Stirring up some competition among your sales team is not only a smart plan but also fun. Eliminate and avoid malicious behavior and encourage your team to cheer on one another. Create a sales contest that compels the team to work diligently. You do not want them to feel opposed to the competition, so make the goals are attainable. It is human nature for them to compete to see who sells the most, but it’s also smart for you to have them focus on the team as a whole, so everyone works toward a common goal.

Drill home activity over results

There is no doubt sales are all about the numbers, and that is never going to change. The salesperson who has the most significant number of qualified prospects and contacts them in the shortest amount of time has the best chance of winning. This outcome makes it essential for you to encourage your team to increase their activity, knowing that results will grow as an aftereffect. However, quality should not lack with their sales message or the follow-through as a sacrifice for more seeing prospects quicker.

Your goal is to keep activity high while establishing a repeatable process that focuses on the sales message’s quality. This goal is vital to the team’s long-term success. Your organization can accomplish this by utilizing automated marketing solutions that message prospects uniquely based on behavior. Your sales team will then know the prospects’ interests before making a sales pitch.

Recognize your team’s successes

Nothing drives sales activity with immediate results like an incentive plan. Another great way to foster success is to recognize your sales team’s leaders in a public way. Incentives are usually tied to production results, but adding periodic sales rewards not part of your incentive plan often results in an immediate spike in profitable activity. Maintain a high energy environment. Working in sales can break even the most oversized egos, which is why a positive climate is necessary to keep your team steadfast in the face of rejection.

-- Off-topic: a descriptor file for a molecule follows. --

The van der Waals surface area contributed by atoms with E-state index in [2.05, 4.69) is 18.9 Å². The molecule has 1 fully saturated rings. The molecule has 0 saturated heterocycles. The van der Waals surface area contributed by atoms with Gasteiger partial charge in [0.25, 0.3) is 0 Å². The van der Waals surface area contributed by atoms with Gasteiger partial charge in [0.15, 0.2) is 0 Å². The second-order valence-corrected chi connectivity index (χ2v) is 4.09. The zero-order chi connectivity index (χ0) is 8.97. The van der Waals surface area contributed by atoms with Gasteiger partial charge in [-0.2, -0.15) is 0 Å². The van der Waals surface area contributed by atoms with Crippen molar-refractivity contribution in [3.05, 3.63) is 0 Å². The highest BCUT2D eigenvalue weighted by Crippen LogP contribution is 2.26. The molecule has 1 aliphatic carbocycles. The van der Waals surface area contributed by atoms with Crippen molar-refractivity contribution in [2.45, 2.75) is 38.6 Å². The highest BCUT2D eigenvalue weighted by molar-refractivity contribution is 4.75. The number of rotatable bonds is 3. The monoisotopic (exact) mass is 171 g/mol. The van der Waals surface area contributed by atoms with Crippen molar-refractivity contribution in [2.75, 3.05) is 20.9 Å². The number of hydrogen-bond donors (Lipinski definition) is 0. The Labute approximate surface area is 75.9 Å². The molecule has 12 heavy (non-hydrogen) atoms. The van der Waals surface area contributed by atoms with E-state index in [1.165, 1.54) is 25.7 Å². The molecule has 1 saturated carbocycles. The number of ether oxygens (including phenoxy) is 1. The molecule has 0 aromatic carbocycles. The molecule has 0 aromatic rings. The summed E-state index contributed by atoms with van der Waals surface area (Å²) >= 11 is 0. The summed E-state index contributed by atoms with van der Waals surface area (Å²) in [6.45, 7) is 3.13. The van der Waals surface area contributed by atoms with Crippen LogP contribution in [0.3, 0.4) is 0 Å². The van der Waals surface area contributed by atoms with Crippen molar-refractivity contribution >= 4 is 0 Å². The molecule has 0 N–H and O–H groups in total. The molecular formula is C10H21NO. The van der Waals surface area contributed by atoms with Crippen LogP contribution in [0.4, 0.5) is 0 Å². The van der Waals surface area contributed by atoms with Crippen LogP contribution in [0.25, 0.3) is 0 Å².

Master the process of training

Providing the training and tools essential for your salespeople to succeed in their position is your job. Successful sales cultures have systems in place that support their sales team to learn to achieve their goals. Training is especially crucial for new employees, but it’s also essential to have an ongoing sales training improvement for your entire sales team. Observe salespeople on the phone or video calls, and offer your ideas as they plan how to approach your companies’ prospects. Training courses and seminars complement your program, but the most important thing is getting your sales team to share ideas and best practices.

You are your company’s sales leader. You have to strive daily to keep your sales team passionate and excited about what they are selling. Success often comes down to openness, honesty, communication, and above all, trust. A winning championship sales culture takes effort and time to evolve, but the rewards will be a productive and loyal sales team with members driven to succeed for your business.

John Kenney has over 45 years’ experience in the roofing industry. John started his career by working as a roofing apprentice at a family business in the Northeast to operating multiple Top 100 Roofing Contractors. As Chief Operating Officer, John is intimately familiar with all aspects of roofing production, estimating, and operations. During his tenure in the industry, John ran business units associated with delivering great workmanship and unparalleled customer service while ensuring strong net profits for his company before joining Cotney Consulting Group. If you would like any further information on this or another subject, you can contact John at

Disclaimer: The information contained in this article is for general educational information only. This information does not constitute legal advice, is not intended to constitute legal advice, nor should it be relied upon as legal advice for your specific factual pattern or situation.